Jacobite Clans: The Jacobites in Perthshire

28 June 2019
A major exhibition at Perth Museums & Art Gallery explores the Jacobites in Perthshire, focusing on the great clans and families of the region around the time of the Battle of Killiecrankie of 1689.
Jacobite Clans: The Jacobites in Perthshire Images

A major exhibition at Perth Museums & Art Gallery explores the Jacobites in Perthshire, focusing on the great clans and families of the region around the time of the Battle of Killiecrankie of 1689.

Jacobites Clans highlights the role the Jacobites in the Perthshire area played in Scottish history, and has been developed by working with external partners including Blair Castle and Archive, the Library of Innerpeffray, National Galleries Scotland and a number of private collections to secure new loans for objects, some of which have never been on public display. 

The Jacobites in Perthshire

In a series of conflicts which raged over the 60 years from 1689 to 1746, the Jacobite Wars were fought between the supporters of the new king, William III and his successors, and the supporters of the deposed Stuart dynasty who had ruled Scotland since the 14th century. 

In part due to its strategic location between the Highlands and Lowlands, Perthshire saw many of the bloodiest episodes of the wars. Perth, the scene of the wars’ first engagement; a daring night-time raid by the Jacobite Champion, John Graham of Claverhouse (famously known as ‘Bonnie Dundee) was occupied by the Jacobites in 1715 and 1745.

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Claverhouse himself was killed in the fateful Highland charge which secured Jacobite victory on the field at Killiecrankie near Pitlochry. A month later, Dunkeld was totally destroyed in fierce street fighting which saw Claverhouse’s Jacobite rising of 1689 finally defeated. 

Having occupied large swathes of the Highlands, the Earl of Mar’s Jacobite army occupied Perth in 1715. Known as ‘Bobbing John’ for his indecision and changing allegiances, Mar’s army met the Government’s forces in southwest Perthshire, in the shadow of the Ochil Hills on a patch of heathland known as Sheriffmuir. After a bloody but inconclusive battle, the Jacobites withdrew back up Strathearn torching the towns and villages as they went. Crieff, Auchterarder, Blackford, Dunning and Muthill were largely burnt to the ground.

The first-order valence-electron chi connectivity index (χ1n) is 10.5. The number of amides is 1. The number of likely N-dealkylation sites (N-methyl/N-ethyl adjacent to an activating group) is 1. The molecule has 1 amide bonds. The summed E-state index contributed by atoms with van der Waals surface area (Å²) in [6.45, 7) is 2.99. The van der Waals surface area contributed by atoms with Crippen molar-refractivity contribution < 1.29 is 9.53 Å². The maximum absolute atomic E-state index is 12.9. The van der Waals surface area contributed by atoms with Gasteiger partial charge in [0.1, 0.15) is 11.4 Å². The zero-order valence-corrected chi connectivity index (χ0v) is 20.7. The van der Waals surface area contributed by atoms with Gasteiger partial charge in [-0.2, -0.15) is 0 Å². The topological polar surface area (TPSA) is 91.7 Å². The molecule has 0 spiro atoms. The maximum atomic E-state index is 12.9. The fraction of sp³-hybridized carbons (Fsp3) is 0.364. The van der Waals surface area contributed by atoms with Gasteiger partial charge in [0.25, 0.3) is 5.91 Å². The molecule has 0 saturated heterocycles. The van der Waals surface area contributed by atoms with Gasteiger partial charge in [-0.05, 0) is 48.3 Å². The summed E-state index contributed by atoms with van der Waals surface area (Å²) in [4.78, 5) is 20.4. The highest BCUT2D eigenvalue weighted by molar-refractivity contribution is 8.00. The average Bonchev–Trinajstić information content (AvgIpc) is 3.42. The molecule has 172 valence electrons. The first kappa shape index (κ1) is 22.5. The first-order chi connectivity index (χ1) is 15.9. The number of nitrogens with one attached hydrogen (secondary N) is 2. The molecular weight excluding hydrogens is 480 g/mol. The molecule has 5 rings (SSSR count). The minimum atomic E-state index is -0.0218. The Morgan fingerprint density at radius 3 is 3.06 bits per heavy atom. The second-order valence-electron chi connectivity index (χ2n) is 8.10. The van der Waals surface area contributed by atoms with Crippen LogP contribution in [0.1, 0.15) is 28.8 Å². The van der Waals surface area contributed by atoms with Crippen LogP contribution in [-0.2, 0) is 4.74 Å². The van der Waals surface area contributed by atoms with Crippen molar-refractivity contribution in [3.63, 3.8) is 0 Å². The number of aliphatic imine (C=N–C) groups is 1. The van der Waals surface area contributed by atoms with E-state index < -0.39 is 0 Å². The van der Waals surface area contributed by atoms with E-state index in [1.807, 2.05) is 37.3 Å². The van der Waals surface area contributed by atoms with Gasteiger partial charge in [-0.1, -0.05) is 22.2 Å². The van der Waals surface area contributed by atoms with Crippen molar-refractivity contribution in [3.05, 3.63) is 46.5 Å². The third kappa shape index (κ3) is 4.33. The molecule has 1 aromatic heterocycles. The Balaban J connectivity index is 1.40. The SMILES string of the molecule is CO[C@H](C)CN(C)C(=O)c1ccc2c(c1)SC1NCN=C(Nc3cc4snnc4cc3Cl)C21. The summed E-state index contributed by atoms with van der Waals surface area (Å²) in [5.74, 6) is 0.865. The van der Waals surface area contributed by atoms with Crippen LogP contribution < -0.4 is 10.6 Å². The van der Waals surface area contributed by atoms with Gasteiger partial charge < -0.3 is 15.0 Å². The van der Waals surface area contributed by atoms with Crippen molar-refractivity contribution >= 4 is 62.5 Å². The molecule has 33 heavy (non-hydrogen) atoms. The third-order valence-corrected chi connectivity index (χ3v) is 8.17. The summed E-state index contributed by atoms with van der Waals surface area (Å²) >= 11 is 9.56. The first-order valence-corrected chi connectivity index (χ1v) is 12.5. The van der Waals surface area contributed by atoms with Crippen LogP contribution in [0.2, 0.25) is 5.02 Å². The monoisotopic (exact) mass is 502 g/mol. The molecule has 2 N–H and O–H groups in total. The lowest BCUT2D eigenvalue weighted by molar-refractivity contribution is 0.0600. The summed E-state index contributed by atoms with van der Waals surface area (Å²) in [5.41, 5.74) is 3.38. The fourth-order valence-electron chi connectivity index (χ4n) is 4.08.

The Jacobite leader, James Francis Edward Stuart arrived in Perth from exile in January 1716 but dwindling Jacobite support forced him to return to France the following month. With him went the Earl of Mar and ‘the ‘15’ as the rising is sometimes known, ended in Jacobite defeat. 

After a brief and unsuccessful rising in 1719, James’s son, Charles Edward Stuart, known as ‘Bonnie Prince Charlie’ landed on the west coast of Scotland in 1745 and shortly afterwards approached Perth. In the face of the occupying army, the provost and town magistrates fled south but the Prince was enthusiastically received by the town’s citizens. A significant number of local individuals and families joined the invading Jacobite forces including the Prince’s two senior commanders, James Drummond, Duke of Perth and Lord George Murray of Blair Atholl.

After occupying Edinburgh and defeating government forces in the Battle at Prestonpans, the Jacobite army marched south reaching Derby in the English Midlands before being forced to retreat north. Bonnie Prince Charlie’s cause ended with defeat on the battlefield of Culloden in 1746. Perthshire’s surviving Jacobites faced trial, execution and exile; their possessions forfeited. 

A wealth of Jacobite material

Nicola Small, Jacobite Clans Exhibition Curator, said “For a conflict that played out across the length of Scotland, England and Ireland, it is notable that many of the bloodiest episodes of the Jacobite Wars took place in Perthshire. A great number of local sites have Jacobite associations whether they hosted Bonnie Prince Charlie (like Castle Menzies near Aberfeldy) or were besieged by Jacobites (such as Blair Castle). As well as the important battle-sites of Killiecrankie and Sheriffmuir, sites across Perthshire have contributed stories and objects to this exhibition. 

Alongside the Jacobite material held in the permanent collection at Perth Museum & Art Gallery, curators have been able to draw from a wealth of Jacobite material held by organisations and private individuals across Perthshire. Often these objects are family heirlooms and are attached to little-known experiences of the individuals caught up in these enormous events.”

Jacobite Clans is on at Perth Museum and Art Gallery from 29 June to 26 October 2019. Admission is free.

Jacobite Clans has been developed in partnership with Blair Castle & Archive, the Library of Innerpeffray, National Galleries Scotland, Drambuie Collection at William Grant & Sons, Clan Donnachaidh Museum and a number of private collections. 

“Le taic bho Bòrd na Gàidhlig” / “Supported by Bòrd na Gàidhlig” 


(images © Julie Holden Photography)